237. Family, Gender, and Sexuality in Latin America
Krista Van Vleet W 2:30 - 3:55, F 2:30 - 3:55
Focuses on family, gender, and sexuality as windows onto political, economic, social, and cultural issues in Latin America. Topics include indigenous and natural gender ideologies, marriage, race, and class; machismo and masculinity; state and domestic violence; religion and reproductive control; compulsory heterosexuality; AIDS; and cross-cultural conceptions of homosexuality. Takes a comparative perspective and draws on a wide array of sources including ethnography, film, fiction, and historical narrative.
243. Modernity in South Asia
Sara Dickey T 2:30 - 3:55, TH 2:30 - 3:55
What is modernity? How does it differ cross-culturally, and what forms does it take in South Asia? In the countries of South Asia�including India, Pakistan, Sri Lanka, Bangladesh, and Nepal�many aspects of everyday life are both affected by and shape modernity. Economic liberalization, religious nationalism, and popular media are examined, while investigating changes in caste, class, work, gender, family, and religious identities in South Asia.
280. Race, Biology and Anthropology
S MacEachern T 1:00 - 2:25, TH 1:00 - 2:25
Critically examines the biological justifications used to partition humanity into racial groups. Investigates the nature of biological and genetic variability within and between human populations, as well as the characteristics of human biological races as they have traditionally been defined. Considers whether race models do a good job of describing how human populations vary across the earth. Critically appraises works by a variety of authors, including Phillippe Rushton, Charles Murray, and Michael Levin, who claim that racial identity and evolution work together to structure the history and the potentials of human groups in different parts of the world.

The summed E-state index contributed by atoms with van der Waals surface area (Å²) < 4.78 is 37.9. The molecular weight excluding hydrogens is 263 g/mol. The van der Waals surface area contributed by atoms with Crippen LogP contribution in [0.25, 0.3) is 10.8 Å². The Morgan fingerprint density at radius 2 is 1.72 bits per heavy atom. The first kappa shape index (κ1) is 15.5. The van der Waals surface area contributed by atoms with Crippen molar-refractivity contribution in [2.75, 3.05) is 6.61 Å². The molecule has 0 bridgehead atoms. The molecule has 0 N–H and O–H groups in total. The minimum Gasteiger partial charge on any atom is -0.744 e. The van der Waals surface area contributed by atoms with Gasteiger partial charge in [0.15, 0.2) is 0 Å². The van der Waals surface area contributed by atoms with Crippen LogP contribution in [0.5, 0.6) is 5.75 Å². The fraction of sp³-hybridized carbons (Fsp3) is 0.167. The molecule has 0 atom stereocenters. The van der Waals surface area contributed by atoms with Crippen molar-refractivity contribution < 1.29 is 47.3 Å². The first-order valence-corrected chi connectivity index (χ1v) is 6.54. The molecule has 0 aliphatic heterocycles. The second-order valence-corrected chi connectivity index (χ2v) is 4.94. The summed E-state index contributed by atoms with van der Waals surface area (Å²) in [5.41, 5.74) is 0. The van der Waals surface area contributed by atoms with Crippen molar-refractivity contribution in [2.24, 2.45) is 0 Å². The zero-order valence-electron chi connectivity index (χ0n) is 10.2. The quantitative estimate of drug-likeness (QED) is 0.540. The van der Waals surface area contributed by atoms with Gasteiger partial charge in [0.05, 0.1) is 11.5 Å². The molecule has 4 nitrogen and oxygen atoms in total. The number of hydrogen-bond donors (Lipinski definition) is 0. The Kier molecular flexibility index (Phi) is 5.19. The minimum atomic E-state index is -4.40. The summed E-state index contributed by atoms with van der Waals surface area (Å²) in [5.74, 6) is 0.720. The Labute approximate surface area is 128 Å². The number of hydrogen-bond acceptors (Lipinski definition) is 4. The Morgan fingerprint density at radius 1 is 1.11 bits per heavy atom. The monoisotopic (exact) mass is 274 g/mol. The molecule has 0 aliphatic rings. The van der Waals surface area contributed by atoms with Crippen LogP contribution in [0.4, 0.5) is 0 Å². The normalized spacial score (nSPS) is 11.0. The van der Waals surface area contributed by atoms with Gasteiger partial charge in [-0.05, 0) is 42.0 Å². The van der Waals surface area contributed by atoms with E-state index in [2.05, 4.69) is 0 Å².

310. Contemporary Issues in Anthropology
Krista Van Vleet M 1:00 - 3:55
Close readings of recent ethnographies and other materials are used to examine current theoretical and methodological developments and concerns in anthropology.

Sociology

101. Introduction to Sociology
Courtney Jackson M 2:30 - 3:55, W 2:30 - 3:55
The major perspectives of sociology. Application of the scientific method to sociological theory and to current social issues. Theories ranging from social determinism to free will are considered, including the work of Marx, Weber, Durkheim, Merton, and others. Attention is given to such concepts as role, status, society, culture, institution, personality, social organization, the dynamics of change, the social roots of behavior and attitudes, social control, deviance, socialization, and the dialectical relationship between individual and society.
201. Introduction to Social Research
Nancy Riley M 6:30 - 7:55
Provides firsthand experience with the specific procedures through which social science knowledge is developed. Emphasizes the interaction between theory and research, and examines the ethics of social research and the uses and abuses of research in policy making. Reading and methodological analysis of a variety of case studies from the sociological literature. Field and laboratory exercises that include observation, interviewing, use of available data (e.g., historical documents, statistical archives, computerized data banks, cultural artifacts), sampling, coding, use of computer, elementary data analysis and interpretation. Lectures, laboratory sessions, and small-group conferences.
LAB
Nancy Riley W 2:30 - 3:55